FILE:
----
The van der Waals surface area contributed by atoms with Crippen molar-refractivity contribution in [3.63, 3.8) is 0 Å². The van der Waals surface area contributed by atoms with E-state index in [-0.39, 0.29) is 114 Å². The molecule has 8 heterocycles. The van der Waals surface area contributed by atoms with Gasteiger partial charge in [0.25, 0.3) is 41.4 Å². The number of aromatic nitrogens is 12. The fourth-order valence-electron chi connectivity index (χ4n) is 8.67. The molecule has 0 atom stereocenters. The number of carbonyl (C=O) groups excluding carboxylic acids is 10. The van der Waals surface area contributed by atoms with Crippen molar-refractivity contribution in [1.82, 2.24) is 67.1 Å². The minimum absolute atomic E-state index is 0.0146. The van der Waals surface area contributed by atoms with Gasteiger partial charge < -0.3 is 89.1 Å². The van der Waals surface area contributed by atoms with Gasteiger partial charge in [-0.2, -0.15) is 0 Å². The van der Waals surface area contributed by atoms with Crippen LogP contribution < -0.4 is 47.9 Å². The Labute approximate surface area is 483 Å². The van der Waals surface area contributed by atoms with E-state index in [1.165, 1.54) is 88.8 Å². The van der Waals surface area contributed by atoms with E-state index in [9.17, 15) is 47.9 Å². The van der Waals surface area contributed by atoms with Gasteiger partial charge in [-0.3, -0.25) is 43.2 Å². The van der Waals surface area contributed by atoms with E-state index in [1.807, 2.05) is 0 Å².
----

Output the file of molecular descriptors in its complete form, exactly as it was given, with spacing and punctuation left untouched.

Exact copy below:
The van der Waals surface area contributed by atoms with Crippen molar-refractivity contribution in [3.63, 3.8) is 0 Å². The van der Waals surface area contributed by atoms with E-state index in [-0.39, 0.29) is 114 Å². The molecule has 8 heterocycles. The van der Waals surface area contributed by atoms with Gasteiger partial charge in [0.25, 0.3) is 41.4 Å². The number of aromatic nitrogens is 12. The fourth-order valence-electron chi connectivity index (χ4n) is 8.67. The molecule has 0 atom stereocenters. The number of carbonyl (C=O) groups excluding carboxylic acids is 10. The van der Waals surface area contributed by atoms with Crippen molar-refractivity contribution in [1.82, 2.24) is 67.1 Å². The minimum absolute atomic E-state index is 0.0146. The van der Waals surface area contributed by atoms with Gasteiger partial charge < -0.3 is 89.1 Å². The van der Waals surface area contributed by atoms with Gasteiger partial charge in [-0.2, -0.15) is 0 Å². The van der Waals surface area contributed by atoms with Crippen LogP contribution < -0.4 is 47.9 Å². The Labute approximate surface area is 483 Å². The van der Waals surface area contributed by atoms with E-state index in [1.165, 1.54) is 88.8 Å². The van der Waals surface area contributed by atoms with E-state index in [9.17, 15) is 47.9 Å². The van der Waals surface area contributed by atoms with Gasteiger partial charge in [-0.3, -0.25) is 43.2 Å². The van der Waals surface area contributed by atoms with E-state index in [1.807, 2.05) is 0 Å².